Unregulated online pharmacies could be putting the health of people who buy drugs over the internet at risk, new research suggested.
A report found a boom in the number of internet pharmacies, many of which operate without proper credentials and offer ‘questionable’ drugs.
Internet fraud advisers MarkMonitor looked at 3,160 online pharmacies and found that only four were accredited as Verified Internet Pharmacy Practice Sites (VIPPS) – an industry credential which assures customers of a site’s legitimacy.
The research found 10 per cent of the sites studied clearly said no prescription was necessary to buy drugs.
More than a third had an average of 32,000 visitors each day.
In addition, the research claimed more than half did not secure financial information – putting customers at risk of identity fraud.
The research was based on tracking sales of six popular drugs, including two anti-cholesterol medications, one anti-psychotic, one sleep aid, one anti-anxiety and one lifestyle drug.
Charlie Abrahams, MarkMonitor’s vice-president in Europe, said sales of these drugs could be worth about £2 billion a year.
But as many of the sites offered prescription drugs for as little as one-fifth of the normal price, many were likely to be fake drugs, or out of date, he said, adding: ‘We were very surprised at the scale of this, very few are accredited.
‘It is very difficult to regulate something like the internet.
‘There appeared to have been a boom in the number of sites because of a demand by customers, many of whom did not like going to see a doctor one had to make an appointment and sometimes a visit could be embarrassing.’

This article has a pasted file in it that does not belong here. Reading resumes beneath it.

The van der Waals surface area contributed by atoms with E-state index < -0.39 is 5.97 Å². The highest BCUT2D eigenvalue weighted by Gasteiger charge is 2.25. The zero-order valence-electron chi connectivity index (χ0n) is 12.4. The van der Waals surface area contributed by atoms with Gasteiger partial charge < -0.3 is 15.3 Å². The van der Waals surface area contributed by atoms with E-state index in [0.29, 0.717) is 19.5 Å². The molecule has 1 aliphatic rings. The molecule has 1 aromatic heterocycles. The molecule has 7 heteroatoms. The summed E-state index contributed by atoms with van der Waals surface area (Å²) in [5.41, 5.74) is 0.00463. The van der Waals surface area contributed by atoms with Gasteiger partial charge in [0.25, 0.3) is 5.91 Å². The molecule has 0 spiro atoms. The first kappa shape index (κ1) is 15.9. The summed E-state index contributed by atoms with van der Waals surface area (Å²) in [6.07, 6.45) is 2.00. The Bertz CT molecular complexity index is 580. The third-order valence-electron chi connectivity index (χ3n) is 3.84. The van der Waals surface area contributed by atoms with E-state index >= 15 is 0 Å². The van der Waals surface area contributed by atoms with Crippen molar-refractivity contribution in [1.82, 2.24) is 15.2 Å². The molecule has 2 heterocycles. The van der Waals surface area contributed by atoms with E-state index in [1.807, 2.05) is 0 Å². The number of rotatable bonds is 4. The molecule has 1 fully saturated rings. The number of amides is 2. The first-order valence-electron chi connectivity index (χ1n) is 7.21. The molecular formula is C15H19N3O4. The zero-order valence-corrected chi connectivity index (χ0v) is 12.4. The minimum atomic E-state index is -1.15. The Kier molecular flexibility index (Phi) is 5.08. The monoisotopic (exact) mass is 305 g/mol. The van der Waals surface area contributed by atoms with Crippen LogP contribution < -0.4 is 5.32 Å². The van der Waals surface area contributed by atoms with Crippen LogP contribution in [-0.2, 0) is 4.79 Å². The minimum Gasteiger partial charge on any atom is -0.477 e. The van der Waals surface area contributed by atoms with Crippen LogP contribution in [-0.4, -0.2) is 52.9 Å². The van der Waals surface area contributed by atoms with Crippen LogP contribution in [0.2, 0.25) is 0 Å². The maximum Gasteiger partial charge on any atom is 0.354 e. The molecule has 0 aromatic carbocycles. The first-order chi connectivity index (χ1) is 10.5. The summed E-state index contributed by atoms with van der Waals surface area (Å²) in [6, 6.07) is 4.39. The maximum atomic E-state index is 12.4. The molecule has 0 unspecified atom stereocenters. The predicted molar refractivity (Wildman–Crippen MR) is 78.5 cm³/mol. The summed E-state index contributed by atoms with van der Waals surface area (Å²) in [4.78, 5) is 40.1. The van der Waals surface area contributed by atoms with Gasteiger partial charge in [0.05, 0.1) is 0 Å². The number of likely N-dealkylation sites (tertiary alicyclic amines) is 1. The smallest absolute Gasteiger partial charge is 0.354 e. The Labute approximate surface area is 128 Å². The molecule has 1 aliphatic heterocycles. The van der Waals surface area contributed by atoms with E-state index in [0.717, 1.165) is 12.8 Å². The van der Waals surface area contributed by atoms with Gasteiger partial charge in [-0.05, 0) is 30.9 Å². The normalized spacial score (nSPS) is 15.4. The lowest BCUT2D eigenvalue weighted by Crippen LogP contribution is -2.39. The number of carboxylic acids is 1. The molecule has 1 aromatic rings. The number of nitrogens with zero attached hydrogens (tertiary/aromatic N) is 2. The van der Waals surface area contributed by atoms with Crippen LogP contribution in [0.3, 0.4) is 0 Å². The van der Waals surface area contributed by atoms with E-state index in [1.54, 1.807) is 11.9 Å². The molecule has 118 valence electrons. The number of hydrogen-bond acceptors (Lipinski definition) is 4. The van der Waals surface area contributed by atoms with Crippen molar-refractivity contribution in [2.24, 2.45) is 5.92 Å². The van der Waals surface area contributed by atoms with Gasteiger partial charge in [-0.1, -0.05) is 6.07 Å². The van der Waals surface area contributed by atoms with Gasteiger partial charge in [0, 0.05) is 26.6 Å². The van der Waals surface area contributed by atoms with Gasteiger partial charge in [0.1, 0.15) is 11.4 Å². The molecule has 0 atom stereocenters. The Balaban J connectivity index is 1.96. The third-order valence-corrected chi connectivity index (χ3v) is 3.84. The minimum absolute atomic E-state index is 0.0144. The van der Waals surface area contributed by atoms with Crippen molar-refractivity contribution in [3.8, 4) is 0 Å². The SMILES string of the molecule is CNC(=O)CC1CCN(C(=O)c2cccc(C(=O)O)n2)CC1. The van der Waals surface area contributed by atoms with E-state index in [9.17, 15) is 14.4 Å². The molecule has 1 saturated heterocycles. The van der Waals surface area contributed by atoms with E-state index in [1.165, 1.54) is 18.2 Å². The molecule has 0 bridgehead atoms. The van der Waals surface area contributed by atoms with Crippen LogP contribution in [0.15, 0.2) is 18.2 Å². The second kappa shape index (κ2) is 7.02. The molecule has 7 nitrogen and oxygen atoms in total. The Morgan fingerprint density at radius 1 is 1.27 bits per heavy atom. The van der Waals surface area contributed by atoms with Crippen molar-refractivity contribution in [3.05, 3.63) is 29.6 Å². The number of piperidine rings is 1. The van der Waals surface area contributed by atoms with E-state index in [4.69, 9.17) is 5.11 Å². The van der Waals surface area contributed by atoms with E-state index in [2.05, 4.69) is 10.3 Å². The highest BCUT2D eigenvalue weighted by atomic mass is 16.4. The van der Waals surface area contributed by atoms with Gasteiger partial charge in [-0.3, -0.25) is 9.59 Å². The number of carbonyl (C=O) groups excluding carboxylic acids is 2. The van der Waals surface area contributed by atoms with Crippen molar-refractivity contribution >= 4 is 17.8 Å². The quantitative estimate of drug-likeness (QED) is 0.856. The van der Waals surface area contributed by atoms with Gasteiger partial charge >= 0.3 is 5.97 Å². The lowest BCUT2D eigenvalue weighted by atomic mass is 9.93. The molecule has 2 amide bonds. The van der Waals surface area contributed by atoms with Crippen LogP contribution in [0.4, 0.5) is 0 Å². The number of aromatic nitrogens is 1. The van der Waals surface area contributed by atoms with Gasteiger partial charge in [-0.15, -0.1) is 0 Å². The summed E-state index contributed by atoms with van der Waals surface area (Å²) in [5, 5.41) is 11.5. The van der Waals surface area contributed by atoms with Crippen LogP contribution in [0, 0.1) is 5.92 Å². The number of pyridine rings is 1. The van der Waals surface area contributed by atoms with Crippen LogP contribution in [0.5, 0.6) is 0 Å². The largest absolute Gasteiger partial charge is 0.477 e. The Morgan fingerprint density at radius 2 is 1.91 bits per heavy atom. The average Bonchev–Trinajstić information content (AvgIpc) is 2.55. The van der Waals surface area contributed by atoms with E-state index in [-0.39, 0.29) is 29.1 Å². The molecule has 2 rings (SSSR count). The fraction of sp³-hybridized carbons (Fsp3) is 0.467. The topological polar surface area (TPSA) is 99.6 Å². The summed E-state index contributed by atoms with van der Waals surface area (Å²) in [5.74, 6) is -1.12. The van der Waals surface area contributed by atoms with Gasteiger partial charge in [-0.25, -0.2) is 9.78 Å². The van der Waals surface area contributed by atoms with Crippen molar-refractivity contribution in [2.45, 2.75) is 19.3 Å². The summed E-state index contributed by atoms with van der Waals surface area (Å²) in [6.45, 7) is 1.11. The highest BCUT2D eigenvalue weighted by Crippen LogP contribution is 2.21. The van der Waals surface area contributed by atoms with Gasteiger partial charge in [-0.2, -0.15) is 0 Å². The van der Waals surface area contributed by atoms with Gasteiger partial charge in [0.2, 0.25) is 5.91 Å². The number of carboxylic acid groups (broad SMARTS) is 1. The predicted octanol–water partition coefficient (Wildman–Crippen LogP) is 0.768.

But the problem was that in many cases drugs were being sold so cheaply that they could have been diluted, or simply be counterfeits.
A spokeswoman for the Medicines and Healthcare products Regulatory Agency said they were making further inquiries into the report.
But she added they would advise consumers not to buy medicines over the internet.
She said: ‘They are licensed as medicines for a reason, in that professional advice should be sought prior to taking them to assess the necessity and suitability of the treatment.
‘Self prescribing is wholly inadvisable and if consumers buy off the internet they can expect at the very least to be ripped off and at worst have serious side effects to the drugs which they receive, which have completely bypassed the legitimate licensing process.
‘At any one time the MHRA is investigating around 100 cases where it believes there have been breaches of the Medicines Act relating to the illegal sale/supply of medicines via the internet.’
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